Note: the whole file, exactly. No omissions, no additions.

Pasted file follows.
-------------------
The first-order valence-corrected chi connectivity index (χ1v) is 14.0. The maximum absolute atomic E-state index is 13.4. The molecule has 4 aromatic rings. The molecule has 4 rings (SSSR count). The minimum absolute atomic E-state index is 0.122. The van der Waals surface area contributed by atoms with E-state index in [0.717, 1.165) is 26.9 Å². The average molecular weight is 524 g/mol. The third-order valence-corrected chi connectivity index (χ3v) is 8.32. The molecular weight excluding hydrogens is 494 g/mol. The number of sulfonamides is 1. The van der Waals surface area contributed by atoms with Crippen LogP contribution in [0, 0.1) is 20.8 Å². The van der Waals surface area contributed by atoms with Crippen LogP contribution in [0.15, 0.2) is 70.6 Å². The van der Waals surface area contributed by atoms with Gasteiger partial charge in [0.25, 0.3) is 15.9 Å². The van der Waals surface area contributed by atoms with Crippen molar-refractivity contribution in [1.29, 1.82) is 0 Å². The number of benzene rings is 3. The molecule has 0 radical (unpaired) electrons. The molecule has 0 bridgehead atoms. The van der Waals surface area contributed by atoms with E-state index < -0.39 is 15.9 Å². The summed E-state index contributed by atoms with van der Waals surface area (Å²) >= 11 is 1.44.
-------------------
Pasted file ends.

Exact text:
The first-order valence-corrected chi connectivity index (χ1v) is 14.0. The maximum absolute atomic E-state index is 13.4. The molecule has 4 aromatic rings. The molecule has 4 rings (SSSR count). The minimum absolute atomic E-state index is 0.122. The van der Waals surface area contributed by atoms with E-state index in [0.717, 1.165) is 26.9 Å². The average molecular weight is 524 g/mol. The third-order valence-corrected chi connectivity index (χ3v) is 8.32. The molecular weight excluding hydrogens is 494 g/mol. The number of sulfonamides is 1. The van der Waals surface area contributed by atoms with Crippen LogP contribution in [0, 0.1) is 20.8 Å². The van der Waals surface area contributed by atoms with Crippen LogP contribution in [0.15, 0.2) is 70.6 Å². The van der Waals surface area contributed by atoms with Gasteiger partial charge in [0.25, 0.3) is 15.9 Å². The van der Waals surface area contributed by atoms with Crippen molar-refractivity contribution in [1.29, 1.82) is 0 Å². The number of benzene rings is 3. The molecule has 0 radical (unpaired) electrons. The molecule has 0 bridgehead atoms. The van der Waals surface area contributed by atoms with E-state index < -0.39 is 15.9 Å². The summed E-state index contributed by atoms with van der Waals surface area (Å²) >= 11 is 1.44.